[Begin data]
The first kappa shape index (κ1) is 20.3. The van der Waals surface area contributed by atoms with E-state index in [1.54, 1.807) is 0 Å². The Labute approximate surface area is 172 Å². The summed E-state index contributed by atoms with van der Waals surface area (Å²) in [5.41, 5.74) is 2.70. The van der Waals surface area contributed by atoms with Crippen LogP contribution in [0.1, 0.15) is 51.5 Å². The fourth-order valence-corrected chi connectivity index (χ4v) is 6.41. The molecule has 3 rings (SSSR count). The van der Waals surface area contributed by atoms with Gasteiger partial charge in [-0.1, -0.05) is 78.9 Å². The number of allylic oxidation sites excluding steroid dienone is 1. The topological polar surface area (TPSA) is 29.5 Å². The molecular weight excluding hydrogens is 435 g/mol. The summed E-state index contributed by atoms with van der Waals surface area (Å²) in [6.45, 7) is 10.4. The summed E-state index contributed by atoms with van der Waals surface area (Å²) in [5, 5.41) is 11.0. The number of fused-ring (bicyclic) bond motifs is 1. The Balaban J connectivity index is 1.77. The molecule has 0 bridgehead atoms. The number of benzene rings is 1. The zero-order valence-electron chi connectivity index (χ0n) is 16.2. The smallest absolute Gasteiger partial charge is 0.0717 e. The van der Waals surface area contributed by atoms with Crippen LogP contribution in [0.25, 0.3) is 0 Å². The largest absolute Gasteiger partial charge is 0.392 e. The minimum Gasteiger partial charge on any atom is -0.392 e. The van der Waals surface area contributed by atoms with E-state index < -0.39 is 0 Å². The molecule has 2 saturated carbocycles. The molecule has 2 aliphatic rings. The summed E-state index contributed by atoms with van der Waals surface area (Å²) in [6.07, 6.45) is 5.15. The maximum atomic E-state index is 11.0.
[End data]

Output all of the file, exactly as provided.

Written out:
The first kappa shape index (κ1) is 20.3. The van der Waals surface area contributed by atoms with E-state index in [1.54, 1.807) is 0 Å². The Labute approximate surface area is 172 Å². The summed E-state index contributed by atoms with van der Waals surface area (Å²) in [5.41, 5.74) is 2.70. The van der Waals surface area contributed by atoms with Crippen LogP contribution in [0.1, 0.15) is 51.5 Å². The fourth-order valence-corrected chi connectivity index (χ4v) is 6.41. The molecule has 3 rings (SSSR count). The van der Waals surface area contributed by atoms with Gasteiger partial charge in [-0.1, -0.05) is 78.9 Å². The number of allylic oxidation sites excluding steroid dienone is 1. The topological polar surface area (TPSA) is 29.5 Å². The molecular weight excluding hydrogens is 435 g/mol. The summed E-state index contributed by atoms with van der Waals surface area (Å²) in [6.45, 7) is 10.4. The summed E-state index contributed by atoms with van der Waals surface area (Å²) in [5, 5.41) is 11.0. The number of fused-ring (bicyclic) bond motifs is 1. The Balaban J connectivity index is 1.77. The molecule has 0 bridgehead atoms. The number of benzene rings is 1. The zero-order valence-electron chi connectivity index (χ0n) is 16.2. The smallest absolute Gasteiger partial charge is 0.0717 e. The van der Waals surface area contributed by atoms with Crippen LogP contribution in [0.25, 0.3) is 0 Å². The largest absolute Gasteiger partial charge is 0.392 e. The minimum Gasteiger partial charge on any atom is -0.392 e. The van der Waals surface area contributed by atoms with E-state index < -0.39 is 0 Å². The molecule has 2 saturated carbocycles. The molecule has 2 aliphatic rings. The summed E-state index contributed by atoms with van der Waals surface area (Å²) in [6.07, 6.45) is 5.15. The maximum atomic E-state index is 11.0.